• EllieMurasaki

    Essentially correct. Even when rape is a ‘heat of the moment’ thing–for instance, when in the midst of consensual sex one partner says stop and the other keeps going–it’s not about sex, it’s about power. Control. The rapist does not, he thinks, have to surrender any control over the situation, and asking if his partner’s willing before initiating sex counts as surrendering control, as does halting sex when his partner says to. He might do it sometimes–all too often, a rapist’s victim is someone who has had consensual sex with him before and would be willing to again if he only asked, which is how we know blue balls ain’t got a thing to do with it except as an excuse for why the rapist couldn’t help raping. But having to do it all the time suggests that he’s not the one with the power in the situation, which he finds intolerable.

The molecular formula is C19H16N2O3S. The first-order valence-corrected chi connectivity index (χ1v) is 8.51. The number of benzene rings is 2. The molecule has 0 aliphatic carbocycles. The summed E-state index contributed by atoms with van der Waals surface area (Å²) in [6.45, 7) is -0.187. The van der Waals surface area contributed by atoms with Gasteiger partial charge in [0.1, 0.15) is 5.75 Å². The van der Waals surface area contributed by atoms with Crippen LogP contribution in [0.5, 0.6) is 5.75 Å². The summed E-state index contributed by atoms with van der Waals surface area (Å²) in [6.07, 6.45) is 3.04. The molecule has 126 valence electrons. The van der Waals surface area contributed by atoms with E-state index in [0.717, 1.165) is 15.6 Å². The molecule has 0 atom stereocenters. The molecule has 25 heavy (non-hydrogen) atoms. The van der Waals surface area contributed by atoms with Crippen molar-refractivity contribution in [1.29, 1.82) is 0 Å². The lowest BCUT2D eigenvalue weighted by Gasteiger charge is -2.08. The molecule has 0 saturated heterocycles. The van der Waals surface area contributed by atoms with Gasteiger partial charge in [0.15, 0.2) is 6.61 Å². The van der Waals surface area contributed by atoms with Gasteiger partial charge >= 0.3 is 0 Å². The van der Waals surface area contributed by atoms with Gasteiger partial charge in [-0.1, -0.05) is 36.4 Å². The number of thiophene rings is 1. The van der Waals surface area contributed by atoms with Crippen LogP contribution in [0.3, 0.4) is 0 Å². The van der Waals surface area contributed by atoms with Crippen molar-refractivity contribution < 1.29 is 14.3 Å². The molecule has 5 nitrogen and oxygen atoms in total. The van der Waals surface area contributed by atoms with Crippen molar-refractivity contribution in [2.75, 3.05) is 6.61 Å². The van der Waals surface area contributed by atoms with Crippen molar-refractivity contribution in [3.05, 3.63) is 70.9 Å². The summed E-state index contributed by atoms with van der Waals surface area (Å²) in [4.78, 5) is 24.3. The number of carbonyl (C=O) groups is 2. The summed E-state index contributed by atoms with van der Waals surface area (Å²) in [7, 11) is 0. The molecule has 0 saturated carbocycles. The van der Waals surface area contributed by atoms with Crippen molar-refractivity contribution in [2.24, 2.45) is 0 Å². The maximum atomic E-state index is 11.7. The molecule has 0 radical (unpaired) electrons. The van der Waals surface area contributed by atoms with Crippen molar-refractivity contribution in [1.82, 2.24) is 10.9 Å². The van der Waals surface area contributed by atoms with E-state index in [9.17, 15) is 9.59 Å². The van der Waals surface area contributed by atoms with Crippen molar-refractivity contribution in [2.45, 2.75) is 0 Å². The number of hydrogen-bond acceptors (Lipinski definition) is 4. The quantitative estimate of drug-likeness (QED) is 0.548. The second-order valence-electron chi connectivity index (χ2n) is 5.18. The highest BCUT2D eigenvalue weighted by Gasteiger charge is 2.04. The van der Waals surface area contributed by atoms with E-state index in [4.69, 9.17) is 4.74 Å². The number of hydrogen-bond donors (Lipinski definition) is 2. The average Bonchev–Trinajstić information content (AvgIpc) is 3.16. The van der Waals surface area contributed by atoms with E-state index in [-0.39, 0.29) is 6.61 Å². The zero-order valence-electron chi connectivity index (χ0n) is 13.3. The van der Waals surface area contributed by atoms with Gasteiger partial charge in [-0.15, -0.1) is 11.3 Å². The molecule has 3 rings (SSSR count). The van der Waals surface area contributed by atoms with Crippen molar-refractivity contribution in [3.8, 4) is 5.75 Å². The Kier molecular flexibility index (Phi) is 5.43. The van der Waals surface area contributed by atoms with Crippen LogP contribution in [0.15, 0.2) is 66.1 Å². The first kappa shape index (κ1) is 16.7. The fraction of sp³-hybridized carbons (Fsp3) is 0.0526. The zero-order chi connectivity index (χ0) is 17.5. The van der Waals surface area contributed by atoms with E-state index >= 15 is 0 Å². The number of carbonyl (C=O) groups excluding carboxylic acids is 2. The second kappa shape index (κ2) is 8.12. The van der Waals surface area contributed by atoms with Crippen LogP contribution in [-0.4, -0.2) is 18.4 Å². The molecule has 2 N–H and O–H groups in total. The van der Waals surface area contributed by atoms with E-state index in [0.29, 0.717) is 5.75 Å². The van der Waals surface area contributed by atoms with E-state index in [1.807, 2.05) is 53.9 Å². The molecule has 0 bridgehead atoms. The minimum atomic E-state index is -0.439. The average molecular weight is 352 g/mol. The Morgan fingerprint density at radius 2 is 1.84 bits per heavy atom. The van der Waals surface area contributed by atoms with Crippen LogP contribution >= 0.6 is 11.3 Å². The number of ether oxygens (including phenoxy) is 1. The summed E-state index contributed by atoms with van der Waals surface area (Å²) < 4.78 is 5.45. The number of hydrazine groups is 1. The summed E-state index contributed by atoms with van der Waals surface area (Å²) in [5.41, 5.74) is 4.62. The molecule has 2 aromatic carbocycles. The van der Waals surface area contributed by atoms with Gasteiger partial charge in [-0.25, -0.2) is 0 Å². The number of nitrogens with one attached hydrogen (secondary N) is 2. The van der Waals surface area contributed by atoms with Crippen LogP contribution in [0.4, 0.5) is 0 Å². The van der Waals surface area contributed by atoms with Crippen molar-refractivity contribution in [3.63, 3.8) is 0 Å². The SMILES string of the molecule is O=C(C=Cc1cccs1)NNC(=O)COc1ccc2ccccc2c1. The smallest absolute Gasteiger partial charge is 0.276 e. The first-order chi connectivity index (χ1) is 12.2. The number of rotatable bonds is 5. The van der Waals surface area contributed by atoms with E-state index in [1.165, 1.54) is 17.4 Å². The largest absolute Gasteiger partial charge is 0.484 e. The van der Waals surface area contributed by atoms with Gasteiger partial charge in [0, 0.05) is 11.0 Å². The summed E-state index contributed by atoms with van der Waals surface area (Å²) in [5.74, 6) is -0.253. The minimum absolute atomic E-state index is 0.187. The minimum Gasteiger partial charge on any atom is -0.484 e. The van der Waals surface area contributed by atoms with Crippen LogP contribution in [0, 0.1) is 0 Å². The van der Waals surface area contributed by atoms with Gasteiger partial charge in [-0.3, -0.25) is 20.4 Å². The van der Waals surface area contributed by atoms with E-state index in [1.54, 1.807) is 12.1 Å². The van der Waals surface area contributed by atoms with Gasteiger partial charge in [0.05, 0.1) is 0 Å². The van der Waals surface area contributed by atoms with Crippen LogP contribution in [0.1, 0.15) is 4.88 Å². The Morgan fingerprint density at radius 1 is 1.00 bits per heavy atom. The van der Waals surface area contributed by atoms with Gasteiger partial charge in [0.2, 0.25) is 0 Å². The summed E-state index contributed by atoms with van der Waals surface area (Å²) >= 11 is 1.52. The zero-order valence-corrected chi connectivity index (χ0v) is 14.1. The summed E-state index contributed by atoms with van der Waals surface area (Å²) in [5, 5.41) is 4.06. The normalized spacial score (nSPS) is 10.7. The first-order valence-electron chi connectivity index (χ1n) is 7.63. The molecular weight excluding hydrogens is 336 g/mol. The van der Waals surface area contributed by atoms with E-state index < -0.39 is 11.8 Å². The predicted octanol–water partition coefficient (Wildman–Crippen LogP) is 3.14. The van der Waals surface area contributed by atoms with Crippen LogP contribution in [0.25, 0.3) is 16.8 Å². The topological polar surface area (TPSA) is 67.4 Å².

The rape threatener is generally going after someone who’s breaking the rules of the rape threatener’s neat little kyriarchal world. Who’s threatening the perceived in-power-ness of the rape threatener. And he, like the rapist, thinks he can get away with it because all men are rapists.
    Those last four words? Not a feminist belief. A rapist belief.

  • Müntzer

    I see.
    I still don’t share it though.

    But i have got an interesting new interest now:

    Reaing up on Kyriarchy, though first impression seems to indicate that Schüssler Fiorenza does not believe in writing sentence that are easily comprehensible. ;)

  • LL